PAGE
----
This will come as no surprise to many of you. I LOVE SHAKESPEARE! (See pics!) I really can’t pinpoint the exact moment I became so interested in The Bard. Sure, I enjoyed the works I read in high school and college – but it wasn’t then. Even in my first few years of teaching I didn’t have the same passion for all-things Shakespeare that I have now. Thinking back, I don’t think there was actually one thing that made me love him and his works. It was through years upon years of interaction (in school, performing in his plays, reciting his sonnets, teaching his works) that got me so interested in his works.
My first interaction with Shakespeare was in a performance of Macbeth the summer going into my sophomore year of high school. My drama teacher, Mrs. Leitner, taught a Shakespeare drama camp at Shippensburg University. That summer, I was cast as the role of Witch 3. Although we only studied and performed for a week, that week was AMAZING! Not only did I love the play, but I loved performing in it. I vividly remember my best friend Lindsey and I opening the play, huddled around a cauldron, equivocating. (At the time, I had no idea that’s what the witches were doing!) I also remember the can of AquaNet hairspray used to keep my frizzled hair in place. It took me week to wash that sticky stuff out of my hair!
Of course, we read Romeo and Juliet in school, and I loved it. And the next summer I was cast as the role of Puck in A Midsummer Night’s Dream, the first time I read one of Shakespeare’s comedies. For that performance, my hair was pushed through two cones placed on the top of my head. Hair pom-pommed from the tops of each cone. I loved the magic and whimsy in that play – as it totally contrasted the Shakespeare that I was used to reading. What a master of language/emotion/genres.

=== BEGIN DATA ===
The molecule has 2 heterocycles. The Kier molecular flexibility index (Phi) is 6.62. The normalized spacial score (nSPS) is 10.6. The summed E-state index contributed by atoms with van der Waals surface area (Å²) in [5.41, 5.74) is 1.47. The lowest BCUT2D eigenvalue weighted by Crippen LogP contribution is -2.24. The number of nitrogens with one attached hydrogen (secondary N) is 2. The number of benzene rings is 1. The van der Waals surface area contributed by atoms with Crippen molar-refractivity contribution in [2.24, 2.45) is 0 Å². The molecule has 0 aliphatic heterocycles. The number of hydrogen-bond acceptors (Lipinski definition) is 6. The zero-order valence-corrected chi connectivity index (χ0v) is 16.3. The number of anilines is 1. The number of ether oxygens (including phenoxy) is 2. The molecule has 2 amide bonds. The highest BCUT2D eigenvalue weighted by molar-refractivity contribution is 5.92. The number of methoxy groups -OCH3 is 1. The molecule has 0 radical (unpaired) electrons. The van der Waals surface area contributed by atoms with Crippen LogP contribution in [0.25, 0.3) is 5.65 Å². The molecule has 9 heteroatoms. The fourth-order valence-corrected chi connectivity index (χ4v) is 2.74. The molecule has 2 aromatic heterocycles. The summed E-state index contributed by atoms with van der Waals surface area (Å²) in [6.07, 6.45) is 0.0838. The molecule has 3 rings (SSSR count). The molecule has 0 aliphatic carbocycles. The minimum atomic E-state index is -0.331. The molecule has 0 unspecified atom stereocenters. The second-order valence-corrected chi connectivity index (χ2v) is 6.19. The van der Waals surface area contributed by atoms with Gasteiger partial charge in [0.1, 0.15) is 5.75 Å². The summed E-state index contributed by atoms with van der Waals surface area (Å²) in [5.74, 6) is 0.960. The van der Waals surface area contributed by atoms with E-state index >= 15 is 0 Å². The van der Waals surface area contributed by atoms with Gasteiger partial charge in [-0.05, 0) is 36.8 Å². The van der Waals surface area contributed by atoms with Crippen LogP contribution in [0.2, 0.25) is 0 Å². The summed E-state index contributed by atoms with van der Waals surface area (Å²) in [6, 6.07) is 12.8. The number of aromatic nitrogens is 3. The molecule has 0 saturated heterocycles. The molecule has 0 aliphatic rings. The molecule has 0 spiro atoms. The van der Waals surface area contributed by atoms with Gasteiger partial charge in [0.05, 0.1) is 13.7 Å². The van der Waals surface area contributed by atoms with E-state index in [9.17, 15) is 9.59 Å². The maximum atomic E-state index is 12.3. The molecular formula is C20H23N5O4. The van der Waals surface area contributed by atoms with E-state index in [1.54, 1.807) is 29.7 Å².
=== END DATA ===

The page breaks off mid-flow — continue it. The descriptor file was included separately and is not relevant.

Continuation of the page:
The next school year brought the reading of Julius Caesar, Taming of the Shrew, and a number of sonnets. Loved it all. Even though it was difficult to read his words at times, I think that was part of the appeal. Each time I read his work, I had to decipher what he was saying. It was a puzzle – and that was fun for me! (And still is!)
Then I acted in Romeo and Juliet twice – both were adaptations put into a modern day setting. Once I played Juliet, and the other time I was a news-reporter (Chorus).
I went to college, read a few more of his works – sonnets, Hamlet, Othello, and many others, and then I became an English teacher. Even though I already enjoyed Shakespeare and his works, this was when I began to appreciate them even more. Over the past nine years of teaching, I’ve taught Macbeth, Julius Caesar, Hamlet, Twelfth Night, Romeo and Juliet, A Midsummer Nights Dream, and sonnets. And in the teaching of those works, I’ve had the pleasure of learning more and more about the Elizabethan Era, Queen Elizabeth, King James I of England, Renaissance, Shakespeare’s time in London, etc.
As a high school English teacher, I pride myself on my enthusiasm for the Bard. My students see this enthusiasm and I like to think that this makes them even more interested in his timeless and universal works. Just yesterday, my students completed modern day interpretations of Romeo and Juliet. They created newscasts, puppet shows, gave eulogies – all fabulous interpretations where modern day connections were made. Although many students are intimidated by Shakespeare’s words, I try to make his language more accessible through a Shakespeare insults game, performance-based lessons, and modern-day connections. At the end of the school year, my students often say that the drama unit was their favorite (even the students who rolled their eyes and groaned at the mere mention of Shakespeare’s name at the beginning of the year). And I think it’s their enthusiasm that builds my excitement every year. And I’m finding out that my students are sharing my interest in Shakespeare with their parents, grandparents, and others. Just this year, a number of parents have contacted me to give me 3-D models of the Globe, Shakespeare books they’ve found, and photographs from their trips to London (Stratford Upon Avon, The Globe, etc.) Love it! When I was pregnant with my son two years ago, my Honors class threw me a baby shower, and showered me with multiple Shakespeare onesies that said, “Shakespeare is my Homeboy”, “Don’t baby talk me, my parents read me Shakespeare”, and “My mommy <3s Shakespeare”.
In February, my husband and I made a trip to Washington DC to visit the Folger Shakespeare Library. I had wanted to visit for years. They were hosting an awesome exhibit called “Decoding the Renaissance”. While there, one of the gentlemen who worked there suggested I apply for the Teaching Shakespeare Institute. I did this, and just found out a few weeks ago that I was one of 25 teachers selected for this program. I am BEYOND EXCITED about this, and ever more excited to work with like-minded Shakespeare educators from around the country!
Anyway – I could go on and on, but “brevity is the soul of wit,” so I’m going to say one more thing – Happy Shakespeare birth/death day!